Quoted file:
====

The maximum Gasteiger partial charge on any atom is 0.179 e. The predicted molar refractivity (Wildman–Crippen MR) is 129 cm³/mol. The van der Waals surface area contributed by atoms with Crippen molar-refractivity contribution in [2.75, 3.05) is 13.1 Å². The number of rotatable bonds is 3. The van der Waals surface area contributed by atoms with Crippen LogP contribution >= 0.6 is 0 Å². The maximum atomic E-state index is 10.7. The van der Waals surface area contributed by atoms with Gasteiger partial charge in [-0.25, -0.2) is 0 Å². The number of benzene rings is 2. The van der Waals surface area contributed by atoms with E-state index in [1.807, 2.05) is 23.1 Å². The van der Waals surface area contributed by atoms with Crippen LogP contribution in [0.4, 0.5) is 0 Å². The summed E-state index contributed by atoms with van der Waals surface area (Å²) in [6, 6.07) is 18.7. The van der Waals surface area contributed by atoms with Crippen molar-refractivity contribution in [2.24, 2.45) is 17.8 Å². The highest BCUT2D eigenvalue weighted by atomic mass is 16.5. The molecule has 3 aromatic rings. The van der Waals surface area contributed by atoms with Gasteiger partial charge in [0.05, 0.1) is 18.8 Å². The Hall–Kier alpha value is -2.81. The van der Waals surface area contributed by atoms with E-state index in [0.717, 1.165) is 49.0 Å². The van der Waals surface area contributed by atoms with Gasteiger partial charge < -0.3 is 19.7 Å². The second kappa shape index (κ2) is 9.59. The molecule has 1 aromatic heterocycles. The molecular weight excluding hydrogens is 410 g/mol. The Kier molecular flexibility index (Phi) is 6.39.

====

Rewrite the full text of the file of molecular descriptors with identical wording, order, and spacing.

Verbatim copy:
The maximum Gasteiger partial charge on any atom is 0.179 e. The predicted molar refractivity (Wildman–Crippen MR) is 129 cm³/mol. The van der Waals surface area contributed by atoms with Crippen molar-refractivity contribution in [2.75, 3.05) is 13.1 Å². The number of rotatable bonds is 3. The van der Waals surface area contributed by atoms with Crippen LogP contribution >= 0.6 is 0 Å². The maximum atomic E-state index is 10.7. The van der Waals surface area contributed by atoms with Gasteiger partial charge in [-0.25, -0.2) is 0 Å². The number of benzene rings is 2. The van der Waals surface area contributed by atoms with E-state index in [1.807, 2.05) is 23.1 Å². The van der Waals surface area contributed by atoms with Crippen LogP contribution in [0.4, 0.5) is 0 Å². The summed E-state index contributed by atoms with van der Waals surface area (Å²) in [6, 6.07) is 18.7. The van der Waals surface area contributed by atoms with Crippen molar-refractivity contribution in [2.24, 2.45) is 17.8 Å². The highest BCUT2D eigenvalue weighted by atomic mass is 16.5. The molecule has 3 aromatic rings. The van der Waals surface area contributed by atoms with Gasteiger partial charge in [0.05, 0.1) is 18.8 Å². The Hall–Kier alpha value is -2.81. The van der Waals surface area contributed by atoms with E-state index in [0.717, 1.165) is 49.0 Å². The van der Waals surface area contributed by atoms with Gasteiger partial charge < -0.3 is 19.7 Å². The second kappa shape index (κ2) is 9.59. The molecule has 1 aromatic heterocycles. The molecular weight excluding hydrogens is 410 g/mol. The Kier molecular flexibility index (Phi) is 6.39.